Does that mean that I'm rooting for them to tank the rest of the season? Nah. I still refuse to root against my team from game to game, and never will advocate doing so. I wish the team the best over the final ten games, and if they can get some momentum going into the playoffs and clinch the team's first winning season in seven years in the meantime...I don't think it'll end up resulting in much, but good for them. I can't really blame the team for the season ending up so disappointing—this is just how good a team they really are—and really, I can't even blame the front office for seeing the shortened season and trying to gain an advantage by returning all last year's team players, hoping their pre-established chemistry and young legs would be enough to separate from the pack while everyone else struggled with new lineups, out-of-shape veterans and a lack of practice time. Hell, it almost worked.

What matters now isn't what happens in the final ten games, or in the playoffs, or even on draft night in June. What matters is what happens the rest of this off-season, and whether the front office starts to take the difficult-but-necessary steps to get this team out of the middle class—first in one direction, then hopefully in the other. And that means not passing on trade offers for Andre Iguodala, regardless of how much of an immediate negative they are for the team, and that means probably not giving Spencer Hawes a long, cap-clogging extension (though with his awful play these last few weeks, it's doubtful our one-time MIP candidate could really get that much on the open market no
w anyway), and that means definitely NOT re-signing or extending Lou Williams if he decides he wants out.

Most importantly, it means acknowledging, in some way, shape and/or form, that this team at its core always will be what it always has been—a middle-of-the-pack, totally directionless basketball team, simultaneously too good and not good enough. I'm not saying that we have to bottom out Wizards/Bobcats-style, even—though it would hurt without Iguodala, Brand and/or Williams, the team does have enough young talent that it could theoretically stay competitive—but as people at this blog and elsewhere have been saying for years, we need to get as young and cheap as possible to either grow through the draft, or have the flexibility to acquire one of those first-option-type scorers the Sixers have lacked since AI, or a big-man anchor they haven't had since Mutombo. (Eric Gordon and Roy Hibbert, possible respective examples of each, are both restricted free agents this off-season. Neither are necessarily the answer for Philly, and I doubt the club will actively pursue either, but they're the type of players the team should be looking at.)

It was a fun season, all told. And theoretically, it's possible that something will happen over the next ten games to add a little more spice to the team's playoff run—maybe Evan Turner will rip off another four-game stretch like the one he had a month ago that'll make him a player of interest in the post-season, or maybe Spencer Hawes will end his contract year by healthening up and regaining the stroke he had at season's beginning, or maybe Lou Williams will decide "F--- it, these losers have been holding me back all year" and go off for 57 points on 53 shots one game. But while I'll probably write another eulogy for this team once it's officially eliminated from the post-season, the season really died Sunday night in Boston when the team desperately needed a win to and couldn't even come close. Let's just hope the season didn't die in vain.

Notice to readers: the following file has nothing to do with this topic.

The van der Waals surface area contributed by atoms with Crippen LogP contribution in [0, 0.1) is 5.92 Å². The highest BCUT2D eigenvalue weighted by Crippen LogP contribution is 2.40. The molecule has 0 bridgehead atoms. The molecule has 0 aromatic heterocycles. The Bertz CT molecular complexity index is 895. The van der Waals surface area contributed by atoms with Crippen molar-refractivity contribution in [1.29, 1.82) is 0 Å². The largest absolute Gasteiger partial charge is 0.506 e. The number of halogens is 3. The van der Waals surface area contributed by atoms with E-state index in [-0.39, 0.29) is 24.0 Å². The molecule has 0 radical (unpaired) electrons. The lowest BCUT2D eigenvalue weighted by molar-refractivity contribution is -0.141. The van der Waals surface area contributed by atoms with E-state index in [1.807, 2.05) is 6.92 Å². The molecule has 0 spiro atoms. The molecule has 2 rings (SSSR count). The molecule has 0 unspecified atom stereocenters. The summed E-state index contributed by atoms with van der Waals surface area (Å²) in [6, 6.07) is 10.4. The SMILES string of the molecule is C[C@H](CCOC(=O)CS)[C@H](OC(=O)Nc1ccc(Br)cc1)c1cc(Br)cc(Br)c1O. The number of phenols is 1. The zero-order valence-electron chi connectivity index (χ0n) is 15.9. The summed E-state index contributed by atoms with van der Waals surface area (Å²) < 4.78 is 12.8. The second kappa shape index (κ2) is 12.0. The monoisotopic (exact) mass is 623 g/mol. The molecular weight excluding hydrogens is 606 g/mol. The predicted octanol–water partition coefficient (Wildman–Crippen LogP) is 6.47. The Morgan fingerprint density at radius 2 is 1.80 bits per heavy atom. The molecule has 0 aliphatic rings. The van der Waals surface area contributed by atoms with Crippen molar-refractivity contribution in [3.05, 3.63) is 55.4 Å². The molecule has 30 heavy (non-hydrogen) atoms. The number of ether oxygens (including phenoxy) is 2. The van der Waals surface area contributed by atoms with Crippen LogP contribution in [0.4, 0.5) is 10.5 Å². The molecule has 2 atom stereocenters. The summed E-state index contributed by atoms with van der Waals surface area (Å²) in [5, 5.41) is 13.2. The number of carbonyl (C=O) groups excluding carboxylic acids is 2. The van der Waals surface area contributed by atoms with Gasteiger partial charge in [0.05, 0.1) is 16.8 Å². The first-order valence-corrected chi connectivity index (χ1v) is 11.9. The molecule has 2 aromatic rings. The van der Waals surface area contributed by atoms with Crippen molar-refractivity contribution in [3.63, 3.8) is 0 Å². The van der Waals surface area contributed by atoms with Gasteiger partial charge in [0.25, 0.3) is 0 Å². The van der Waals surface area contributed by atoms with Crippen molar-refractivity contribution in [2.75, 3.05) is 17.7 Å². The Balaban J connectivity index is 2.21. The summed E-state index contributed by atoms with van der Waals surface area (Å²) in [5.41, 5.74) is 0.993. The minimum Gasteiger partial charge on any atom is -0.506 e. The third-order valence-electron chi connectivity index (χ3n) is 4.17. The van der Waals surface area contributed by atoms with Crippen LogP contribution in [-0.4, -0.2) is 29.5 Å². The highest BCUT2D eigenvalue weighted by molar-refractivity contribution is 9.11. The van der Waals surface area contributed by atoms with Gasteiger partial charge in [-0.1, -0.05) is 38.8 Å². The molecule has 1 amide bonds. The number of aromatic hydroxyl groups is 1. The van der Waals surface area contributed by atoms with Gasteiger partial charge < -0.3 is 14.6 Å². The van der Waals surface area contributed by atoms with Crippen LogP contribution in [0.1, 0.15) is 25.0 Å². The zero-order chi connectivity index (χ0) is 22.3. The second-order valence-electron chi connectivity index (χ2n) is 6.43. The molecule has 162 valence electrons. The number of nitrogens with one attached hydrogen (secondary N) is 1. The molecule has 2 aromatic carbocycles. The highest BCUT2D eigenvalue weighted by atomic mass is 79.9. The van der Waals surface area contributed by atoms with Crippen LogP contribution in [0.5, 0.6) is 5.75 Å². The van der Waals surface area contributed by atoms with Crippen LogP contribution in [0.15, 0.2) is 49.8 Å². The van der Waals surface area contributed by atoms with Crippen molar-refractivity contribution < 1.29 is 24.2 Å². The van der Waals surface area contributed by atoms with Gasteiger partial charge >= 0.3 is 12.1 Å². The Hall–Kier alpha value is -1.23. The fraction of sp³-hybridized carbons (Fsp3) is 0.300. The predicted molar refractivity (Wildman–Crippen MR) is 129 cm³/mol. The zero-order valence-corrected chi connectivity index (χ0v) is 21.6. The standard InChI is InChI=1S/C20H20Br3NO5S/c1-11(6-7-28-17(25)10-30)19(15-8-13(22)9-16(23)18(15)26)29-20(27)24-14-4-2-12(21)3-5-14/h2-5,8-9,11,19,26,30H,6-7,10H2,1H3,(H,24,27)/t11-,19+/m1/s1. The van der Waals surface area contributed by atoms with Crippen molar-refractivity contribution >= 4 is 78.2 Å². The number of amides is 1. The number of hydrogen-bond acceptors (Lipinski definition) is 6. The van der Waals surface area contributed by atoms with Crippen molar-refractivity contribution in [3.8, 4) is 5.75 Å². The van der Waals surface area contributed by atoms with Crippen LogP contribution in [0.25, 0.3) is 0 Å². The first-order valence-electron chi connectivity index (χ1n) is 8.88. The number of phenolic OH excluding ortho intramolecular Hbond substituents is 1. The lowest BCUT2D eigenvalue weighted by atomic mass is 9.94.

Eagles Film Review: Carson Wentz's improvisation pays off big

Eagles Film Review: Carson Wentz's improvisation pays off big

Carson Wentz takes pride in not letting plays die easily. 

In Sunday’s 34-3 win over the Steelers, one play he didn’t let die ended up being the back-breaker in the blowout. 

We’re, of course, talking about the 73-yard touchdown pass to Darren Sproles at the 13:08 mark in the third quarter. Coming into the second half, the Eagles had a 10-point lead, but this touchdown pushed it to a 20-3 advantage and the rout was on. This play was a tone-setter (see story)

“That’s something that we talk about a lot,” Wentz said after the game. “We always say that a play is never dead. I like to make plays when we need to and everyone just does a great job of getting open in those situations.”

This was the first big off-schedule play Wentz has hit during his three weeks as the team’s starter, but the signs were there. In the Chicago game, there were several times where he showed his ability to extend plays. We broke them down in a film review last week (see story).

Throughout the week, Wentz had been compared to Pittsburgh quarterback Ben Roethlisberger. One of the reasons was their shared ability to extend plays and make something happen. Big Ben showed his ability in the first quarter and almost connected on a huge touchdown pass to Markus Wheaton in the back of the end zone, but the receiver couldn’t pull it in. 

When Wentz got his shot later in the game, Sproles was able to pull it in, then make something happen with his feet. 

“I saw Carson scrambling this way,” head coach Doug Pederson said. “Darren was literally right in front of me and when I saw him wheel, my first reaction was to find the sideline to see if he stepped out to be quite honest.  He hadn’t, and Carson just — it was like in slow motion — floated that ball up the sideline and Darren did the rest from there. It was a tremendous play from those two individuals. I guess the last thing I did is I always look back to make sure there are no flags on the ground on those long plays.”

There were no flags. Touchdown. Game. 

Let’s take a closer look at the play: 

Wentz is in shotgun with Sproles in the backfield with him. The Eagles come out with three-wide on the far side of the field and a lot of space on the near side. 

Stephon Tuitt, who actually had a pretty good game against the Eagles, takes this route to the quarterback. When he gets to left guard Allen Barbre, Barbre either didn’t see him or didn’t react quickly enough. 

While Sproles is still running his short out, Wentz feels the pressure and is able to step up through the hole created by Lane Johnson and Brandon Brooks. As soon as he makes it through, Wentz still has his eyes downfield.